Originally written by Paul Barnes on Small Business

Understanding the legal implications of purchase orders is important. After all, if faced with a client refusing to pay an invoice, or you receive an invoice for twice the amount stated on a purchase order (PO), you need to understand your position.

So, is a PO legally binding? And above and beyond the legal ramifications, are there other advantages to raising POs? Here, Paul Barnes, MD of MAP, an outsourced finance function for digital creative agencies, provides his purchase order insights.

Purchase orders are a legal contract

If you issue or receive a PO, it’s a legally binding document once accepted. In essence, it’s a contract between the buyer and the seller. As a supplier, if you raise a PO and send it to your customer, this is notifying them of their legal obligations to pay you the agreed amount. As a customer, you need to be aware that when you receive a PO, this is obliging you to pay the amount on the purchase order. If the amount is incorrect, this must be disputed immediately and a new PO issued. Failure to dispute a PO at the time of issuing will place you in a weak legal position.

POs are therefore extremely helpful in the payment collection process as it ensures a smooth transaction. After all, the customer will be unable to claim that they did not approve the service or goods if the supplier has evidence that a purchase order was received.

What needs to be on a purchase order?

Drafting a PO is straightforward. You just need to ensure that all the key information is included. This must include the date you’ve issued the PO; goods/services the customer wants to buy from you; the type and quantity of items ordered; the agreed price; payment terms; delivery costs and details; and any other terms and conditions. It’s also advisable to include a PO number which can be quoted on the invoice and in any correspondence with the supplier.

>See also: Purchase orders explained for a small business

Benefits of POs

POs are a very important from a legal perspective, however they also have a number of other benefits which shouldn’t be underestimated. These include:

Spend control – From the buyer’s perspective, POs provide an important spend control so that any purchases aren’t made outside of budget.

Easier reconciliation – The buying party can be assured that purchase invoices received reconcile with the ‘agreements’ stipulated in the purchase orders. Without this level of control, errors and disputes are more likely. And when the supplier can ‘match’ a purchase order and invoice together, this may well speed up payment processing.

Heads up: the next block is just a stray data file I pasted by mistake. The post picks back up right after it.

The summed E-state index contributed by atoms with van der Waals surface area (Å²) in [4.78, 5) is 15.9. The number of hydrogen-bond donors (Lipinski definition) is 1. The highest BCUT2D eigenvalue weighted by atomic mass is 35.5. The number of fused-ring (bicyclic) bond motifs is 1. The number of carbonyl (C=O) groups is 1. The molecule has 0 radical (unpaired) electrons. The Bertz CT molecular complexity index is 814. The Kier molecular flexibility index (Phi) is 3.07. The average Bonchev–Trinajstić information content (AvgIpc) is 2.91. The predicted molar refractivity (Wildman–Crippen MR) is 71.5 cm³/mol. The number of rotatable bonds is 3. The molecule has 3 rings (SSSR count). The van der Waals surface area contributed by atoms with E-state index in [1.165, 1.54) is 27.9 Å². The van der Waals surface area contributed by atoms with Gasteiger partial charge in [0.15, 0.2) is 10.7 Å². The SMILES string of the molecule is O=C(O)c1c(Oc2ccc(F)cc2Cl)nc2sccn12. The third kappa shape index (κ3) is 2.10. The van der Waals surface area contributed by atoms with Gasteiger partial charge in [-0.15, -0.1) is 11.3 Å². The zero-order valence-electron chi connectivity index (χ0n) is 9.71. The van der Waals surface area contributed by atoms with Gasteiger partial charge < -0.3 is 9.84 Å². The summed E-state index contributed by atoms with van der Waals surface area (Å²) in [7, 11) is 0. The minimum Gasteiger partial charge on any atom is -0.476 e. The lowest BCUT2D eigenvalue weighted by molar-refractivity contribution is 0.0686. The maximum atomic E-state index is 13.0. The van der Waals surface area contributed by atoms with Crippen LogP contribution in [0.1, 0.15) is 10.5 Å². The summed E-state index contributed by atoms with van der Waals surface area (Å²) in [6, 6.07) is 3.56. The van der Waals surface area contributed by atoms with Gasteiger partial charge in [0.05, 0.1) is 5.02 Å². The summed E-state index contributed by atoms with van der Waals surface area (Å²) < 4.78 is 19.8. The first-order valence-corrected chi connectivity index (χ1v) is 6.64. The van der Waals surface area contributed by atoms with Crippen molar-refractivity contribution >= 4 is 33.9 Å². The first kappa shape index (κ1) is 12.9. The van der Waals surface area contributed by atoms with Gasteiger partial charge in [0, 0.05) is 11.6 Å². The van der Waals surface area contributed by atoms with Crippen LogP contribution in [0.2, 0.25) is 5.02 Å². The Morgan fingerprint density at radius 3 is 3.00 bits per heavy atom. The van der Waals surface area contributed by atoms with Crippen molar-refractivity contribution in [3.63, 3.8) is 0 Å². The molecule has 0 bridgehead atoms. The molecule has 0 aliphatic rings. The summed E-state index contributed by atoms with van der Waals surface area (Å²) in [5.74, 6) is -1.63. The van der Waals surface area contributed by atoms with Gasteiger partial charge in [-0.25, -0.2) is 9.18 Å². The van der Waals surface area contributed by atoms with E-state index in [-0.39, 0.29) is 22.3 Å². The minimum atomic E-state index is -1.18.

Outgoings can be forecast early on – POs enable the buyer to forecast their outgoings at the earliest possible stage – when the purchase order is first created and approved – rather than waiting for the purchase invoice to be received into the accounting system.

Improved financial reporting – As you will be less reliant on the supplier to provide an invoice in order for the cost to ‘make it into month end’, you can improve your financial reporting. By accruing for outgoings based on purchase orders, you have a far more accurate picture of your financial position.

The purchase order process

So what happens when a purchase order is raised and leaves your outbox? Here are the main steps of purchase order processing:

  1. A PO is raised after agreeing a price and sent to the purchasing company
  2. The purchaser receives the PO and approves it (it then becomes legally binding)
  3. The goods/services are provided by the supplier
  4. The supplier raises an invoice with reference to the PO number
  5. The invoice and PO are matched
  6. The invoice is approved and processed
  7. The invoice gets paid
  8. The PO is closed

Improve your chances of getting paid

Although purchase orders are key to getting paid, they are just one side of the payment collection process. Getting paid on time also depends on the invoice and your cash collection process. To improve your chances of getting paid without issue, it’s wise to do the following:

  • Ensure everything the customer requires is on the invoice. Include the PO number as standard as well as a description of your product/service and if necessary, who authorised the purchase. Ask your customer whether anything in particular needs to be on the invoice so that the processing isn’t stalled.
  • Email the customer a week or two before the invoice is due saying “Any issues with this invoice getting paid on time?” This then provides the ideal opportunity for them to dispute it before it’s due.
  • Have a consistent invoice chasing process in place so that you prevent any invoices from getting severely overdue. An automated invoice chasing solution is a great investment as some customers will repeatedly pay late (and only pay after repeated badgering!)
  • State you will add a fixed fee and interest on the invoice (The Late Payment of Commercial Debts (Interest) Act 1998)if it is not paid within a certain time frame. This statutory legislation will take precedence and can be enforced so long as you don’t have any late payment terms in your contract.

>See also: How to deal with late payment

Be purchase order savvy

Purchase orders are vital documents for enabling smooth transactions. As they’re legally binding once agreed, both the supplier and buyer must stand by this contract. POs are also really useful documents in other ways, ensuring spend stays within budget and helping with early forecasting and reporting. As a small business it’s important to get into the habit of raising and requesting POs as without them, payment disputes and cash flow issues are far more likely.

Paul Barnes is the managing director of MAP.

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